Words, Words, Words


Polonius: What do you read, my lord?

Hamlet: Words, words, words.


Remember Hamlet? The play you read in high school. Or was it Macbeth? Let’s say it was Hamlet. Everyone knows and has seen Hamlet. In films or on television, he has been played by many actors (eg, Benedict Cumberpatch (see above), Laurence Olivier, Mel Gibson, Kenneth Branagh, etc.). Hamlet’s reply to Polonius’ question is possibly the second most famous quote from Shakespeare’s play. THE most famous? “To be or not to be”, of course.

Why begin this article with that quote? I love words. A well turned phrase sticks with me. It may be a bit of wisdom, humor, advice, or common sense (which isn’t so common). I keep a running list of my favorites –lucky for you. Here are some of my favorites. I hope one (or more) is memorable.


I can’t make everyone happy. I’m not bacon. (seen on a tee shirt)

So, if we lie to the government, it’s a felony. But if they lie to us, it’s politics. (Bill Murray)

The arc of the moral universe is long, but it bends toward justice. (Martin Luther King, Jr.)

Humor is the anesthetic of the mind. (Trevor Noah)

When you grow up in Texas, you’re taught you’re a little bit bigger, a little bit better, a little bit tougher, and a little bit smarter than anybody else. It was rough on me when I got out in the world and found out I wasn’t. (Waylon Jennings)

Them that has, gets. And I ain’t got nothin’ yet. (Ray Charles)

Women are only good for 2 things: bringing Life into the world, and making it worthwhile. (old television show: Have Gun, Will Travel)

It’s always darkest before everything turns black. (Mark Shields)

There are only two seasons: Winter and baseball. (Bill Veeck)

I may not be flawless, but you know I have a diamond heart. (Lady Gaga)

Lake Wobegon: Where all the women are strong, all the men good looking, and all the children are above average. (Garrison Keillor)

I don’t care who dies in a movie, as long as the dog lives. (seen on a tee shirt)

A crisis is never a crisis until it’s validated by a disaster. (Rev. William Sloane Coffin, referring to the Vietnam War)

Just because an idea is crazy doesn’t mean it’s wrong. (scientist on Voyager project)

The secret to a long –81 years—marriage: I always let him have my way. (Woman on a television news show)

All wars are fought twice: on the battlefield and in our memory.   (Lynn Novick)

Books: Helping Introverts Avoid Conversation, Since 1454. (Signals.com)

In my defense, I was left unsupervised. (Signals.com)

I’m not arguing: I’m explaining why I’m right. (Signals.com)

In any struggle, the winner is not the one who can inflict the most punishment, but the one who can endure the most punishment. (Vietnam vet)

Don’t look back. Something might be gaining on you. (Satchel Paige)

Sorry I’m late…I didn’t want to come. (seen on a tee shirt)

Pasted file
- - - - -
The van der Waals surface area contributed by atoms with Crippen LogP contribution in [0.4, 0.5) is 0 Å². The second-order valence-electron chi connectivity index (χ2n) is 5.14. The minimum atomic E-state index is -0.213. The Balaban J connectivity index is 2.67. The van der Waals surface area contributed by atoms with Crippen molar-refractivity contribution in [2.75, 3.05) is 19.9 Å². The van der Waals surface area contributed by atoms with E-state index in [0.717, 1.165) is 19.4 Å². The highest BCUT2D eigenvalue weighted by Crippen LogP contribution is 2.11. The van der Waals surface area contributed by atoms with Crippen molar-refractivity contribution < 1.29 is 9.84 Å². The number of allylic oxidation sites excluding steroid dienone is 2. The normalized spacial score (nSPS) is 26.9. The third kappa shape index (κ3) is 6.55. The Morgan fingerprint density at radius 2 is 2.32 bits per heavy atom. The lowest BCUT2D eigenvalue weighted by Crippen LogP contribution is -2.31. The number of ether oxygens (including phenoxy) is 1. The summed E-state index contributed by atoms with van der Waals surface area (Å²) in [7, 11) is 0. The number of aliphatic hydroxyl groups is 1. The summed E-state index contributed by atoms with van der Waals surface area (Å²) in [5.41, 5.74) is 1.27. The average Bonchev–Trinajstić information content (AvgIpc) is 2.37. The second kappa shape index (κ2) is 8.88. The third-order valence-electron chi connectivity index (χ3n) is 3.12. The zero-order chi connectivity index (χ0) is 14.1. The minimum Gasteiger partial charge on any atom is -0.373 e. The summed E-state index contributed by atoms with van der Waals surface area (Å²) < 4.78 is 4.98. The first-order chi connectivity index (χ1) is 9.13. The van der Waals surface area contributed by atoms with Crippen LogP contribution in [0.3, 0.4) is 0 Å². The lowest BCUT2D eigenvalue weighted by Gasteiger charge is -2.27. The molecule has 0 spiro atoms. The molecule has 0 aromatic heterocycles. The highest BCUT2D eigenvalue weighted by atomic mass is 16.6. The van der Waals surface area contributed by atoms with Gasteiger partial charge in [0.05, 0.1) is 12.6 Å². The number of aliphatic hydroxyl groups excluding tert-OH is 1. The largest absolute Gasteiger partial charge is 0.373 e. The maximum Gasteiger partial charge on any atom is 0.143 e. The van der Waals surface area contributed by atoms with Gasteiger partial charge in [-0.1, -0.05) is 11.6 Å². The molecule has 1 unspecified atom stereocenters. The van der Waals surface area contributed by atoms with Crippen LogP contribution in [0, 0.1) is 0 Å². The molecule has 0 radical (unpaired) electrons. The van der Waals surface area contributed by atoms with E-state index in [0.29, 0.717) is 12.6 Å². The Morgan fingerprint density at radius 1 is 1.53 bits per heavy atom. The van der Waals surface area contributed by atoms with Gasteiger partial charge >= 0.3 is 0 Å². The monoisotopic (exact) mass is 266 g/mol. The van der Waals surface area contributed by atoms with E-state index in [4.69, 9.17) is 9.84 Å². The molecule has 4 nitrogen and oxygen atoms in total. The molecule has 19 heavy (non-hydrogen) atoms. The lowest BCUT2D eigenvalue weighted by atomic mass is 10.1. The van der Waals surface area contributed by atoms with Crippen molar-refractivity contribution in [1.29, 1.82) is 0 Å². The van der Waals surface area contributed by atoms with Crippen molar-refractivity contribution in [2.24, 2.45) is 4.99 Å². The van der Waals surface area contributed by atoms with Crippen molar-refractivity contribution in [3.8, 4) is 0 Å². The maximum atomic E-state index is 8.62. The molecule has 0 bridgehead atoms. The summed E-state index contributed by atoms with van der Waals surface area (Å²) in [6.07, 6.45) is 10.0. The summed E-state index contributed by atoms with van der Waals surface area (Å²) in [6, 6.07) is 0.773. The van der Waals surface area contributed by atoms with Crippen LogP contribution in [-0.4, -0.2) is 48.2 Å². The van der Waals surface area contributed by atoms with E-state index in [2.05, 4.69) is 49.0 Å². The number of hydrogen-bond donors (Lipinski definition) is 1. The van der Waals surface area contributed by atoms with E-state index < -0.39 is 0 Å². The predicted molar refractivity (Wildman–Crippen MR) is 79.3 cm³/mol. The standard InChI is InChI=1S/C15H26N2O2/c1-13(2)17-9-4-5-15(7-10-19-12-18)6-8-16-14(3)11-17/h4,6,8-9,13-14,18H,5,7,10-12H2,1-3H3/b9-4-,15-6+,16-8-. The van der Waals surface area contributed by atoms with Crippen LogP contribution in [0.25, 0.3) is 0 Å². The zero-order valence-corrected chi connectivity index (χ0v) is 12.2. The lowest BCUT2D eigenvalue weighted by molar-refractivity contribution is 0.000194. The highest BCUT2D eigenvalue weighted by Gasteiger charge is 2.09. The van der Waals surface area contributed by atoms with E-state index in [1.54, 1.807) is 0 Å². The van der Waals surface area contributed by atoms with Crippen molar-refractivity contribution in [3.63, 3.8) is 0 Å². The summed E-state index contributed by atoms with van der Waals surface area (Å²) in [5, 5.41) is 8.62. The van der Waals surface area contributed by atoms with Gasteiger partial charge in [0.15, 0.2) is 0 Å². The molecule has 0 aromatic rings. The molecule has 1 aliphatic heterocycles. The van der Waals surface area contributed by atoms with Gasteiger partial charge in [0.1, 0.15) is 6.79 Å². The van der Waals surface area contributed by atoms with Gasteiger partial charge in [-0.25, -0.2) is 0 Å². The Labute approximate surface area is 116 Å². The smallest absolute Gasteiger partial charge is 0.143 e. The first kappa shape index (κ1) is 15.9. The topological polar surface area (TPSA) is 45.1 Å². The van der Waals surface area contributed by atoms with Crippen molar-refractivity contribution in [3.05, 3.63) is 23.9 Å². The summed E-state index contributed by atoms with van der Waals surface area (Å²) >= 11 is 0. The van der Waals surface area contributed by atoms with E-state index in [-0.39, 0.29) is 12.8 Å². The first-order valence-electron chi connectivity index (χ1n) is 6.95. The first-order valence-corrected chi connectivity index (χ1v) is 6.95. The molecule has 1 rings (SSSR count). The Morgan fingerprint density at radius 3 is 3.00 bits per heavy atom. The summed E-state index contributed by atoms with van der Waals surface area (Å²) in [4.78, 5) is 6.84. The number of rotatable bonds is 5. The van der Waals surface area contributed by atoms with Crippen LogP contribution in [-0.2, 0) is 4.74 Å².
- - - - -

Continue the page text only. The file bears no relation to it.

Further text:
Slavery is woven through our society like a dark thread. (Bill Moyers)

Everything in American history led up to the Civil war or descended from it. (Ken Burns)

If you think this has a happy ending, you haven’t been paying attention. (Game of Thrones)

About rcarmean

Two things... First, why have I decided to establish this blog? I like to put essays together. I research an idea or topic looking for information, statistics, stories, quotes, pictures, etc. I enjoy the process and seeing a finished product. I’m told that as I get older, new activities can help maintain energy and keep my brain alert. In other words, I am not doing this for money or fame. Second, regarding the gentleman in the collage of pictures above...it's not me. Those are photos of Christy Mathewson. Why him? When I was young, my primary activity was being sick. It took up much of my time. Eczema (a case so bad I was written up in a medical journal showing doctors what their patients COULD look like), asthma, and allergies. You know allergies: don’t eat this, don’t wear that, and, for Heaven’s sake, don’t touch any of these things (eg, dogs, cats, horses --I only saw horses in cowboy movies and TV shows, dust, swimming pools, my brother --OK, that’s an exaggeration, Rick was a fine brother). In my spare time between doctors' appointments, pills, and ointments, baseball kept me sane. In the 1940s and 1950s, when I grew up, pro footballI and basketball had not yet become extremely popular. Baseball truly was “the national pastime.” I listened to games on the radio (remember it? TV without the picture). I read magazines, books, and newspaper accounts of games. I collected baseball cards. I learned about the game’s history, as well as present. The same with its stars. One man stood out: Christy Mathewson. He was a great pitcher for the New York Giants in the early 20th century. But there was much more to him. At a time when professional athletes made little money (yes, there was such a time) and ball players were considered on the same level as actors, artists, and prostitutes, Mathewson stood out. One of his nicknames was: “The Christian Gentleman.” Most men is baseball drank, smoked, cursed, and fought —with other players, umpires, and fans. The fights were physical, not just verbal. Mathewson did none of these things. But he earned the respect of other players who did them all. Even Ty Cobb and John McGraw. There’s more. He was a college graduate (Bucknell University) when most men were lucky to have a high school diploma. He played other sports, including pro football which you wouldn’t recognize. He was handsome. He played in New York City, then as now, the largest city in the country. Excellence and popularity there meant fame and money. He dressed well. Today, his commercials would rival LeBron’s. And, finally, a hero’s life must have tragedy. After his playing career ended, WWI arrived. He suffered from influenza and was exposed to mustard gas. Chemical warfare. His lungs were damaged and he required treatment for the rest of his life. (Like my Grandfather who also fought in The Great War.) He died in 1925. He was 45 years old. I have his picture here because you need to know more about him than me. He was what an athlete could be. Players like him and their accomplishments got me through a sickly, painful childhood and can still sustain me in difficult times. *****